UPS just announced it has ordered 200 hybrid electric vehicles (HEVs) - the largest commercial order of such trucks by any company - in addition to another 300 Compressed Natural Gas (CNG) vehicles for its U.S. delivery fleet.
The purchase of the 500 additional vehicles means the UPS alternative fuel fleet - already the largest such private fleet in the United States - will grow 30 percent from 1,718 to 2,218 low-carbon vehicles.
Obviously, UPS has other reasons besides the environment to get more efficient. Particularly, we expect that rising fuel prices are cutting into their profits. Already they've been taking measures to decrease gasoline use through more quotidian measures, like favoring right turns over left turns in delivery routes.
Nonetheless, the focus on hybrid and no prescription viagra LNG propulsion is definitely a good thing for the environment. The trucks are expected to http://www.investordaily.com.au/overnight-canadian-levitra save 176,000 gallons of http://www.beverly.org/canadianpharmacy fuel annually and reduce CO2 emissions by 1,786 metric tons each year. Delivery trucks are particularly useful for both of these applications because they spend so much time driving in cities. Hybrid technology is most useful when there are lots of stops and starts, while the www.pneumapaniagua.es ultra-low emissions of LNG does a great job of reducing pollution in areas where it generally collects.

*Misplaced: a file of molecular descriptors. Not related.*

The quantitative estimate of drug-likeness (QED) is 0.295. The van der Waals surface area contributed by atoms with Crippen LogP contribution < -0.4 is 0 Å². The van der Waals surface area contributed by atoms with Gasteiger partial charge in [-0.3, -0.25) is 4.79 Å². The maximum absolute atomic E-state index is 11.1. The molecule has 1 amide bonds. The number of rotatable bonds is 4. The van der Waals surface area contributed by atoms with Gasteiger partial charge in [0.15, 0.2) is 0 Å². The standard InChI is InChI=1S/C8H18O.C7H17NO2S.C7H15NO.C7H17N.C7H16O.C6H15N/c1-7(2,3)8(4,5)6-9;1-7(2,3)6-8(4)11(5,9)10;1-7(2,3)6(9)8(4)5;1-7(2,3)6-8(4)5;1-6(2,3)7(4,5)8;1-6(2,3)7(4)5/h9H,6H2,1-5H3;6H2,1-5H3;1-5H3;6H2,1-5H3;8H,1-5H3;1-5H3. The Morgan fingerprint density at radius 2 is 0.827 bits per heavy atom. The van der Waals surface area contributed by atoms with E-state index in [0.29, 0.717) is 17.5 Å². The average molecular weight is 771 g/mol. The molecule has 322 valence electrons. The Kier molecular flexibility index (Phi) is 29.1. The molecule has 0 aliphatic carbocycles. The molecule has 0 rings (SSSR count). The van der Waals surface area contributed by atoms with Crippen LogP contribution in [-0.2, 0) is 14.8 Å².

The truck's chassis is viagra online in canada being supplied by Freightliner Custom Chassis Corp. while the hybrid drivetrain was created by Eaton. They'll look just like regular UPS trucks, but don't worry, you'll be able to tell the difference due to UPS's big blazing yellow labels on the side of each one.
written by Keith_Indy, May 15, 2008
written by Rashie, May 19, 2008
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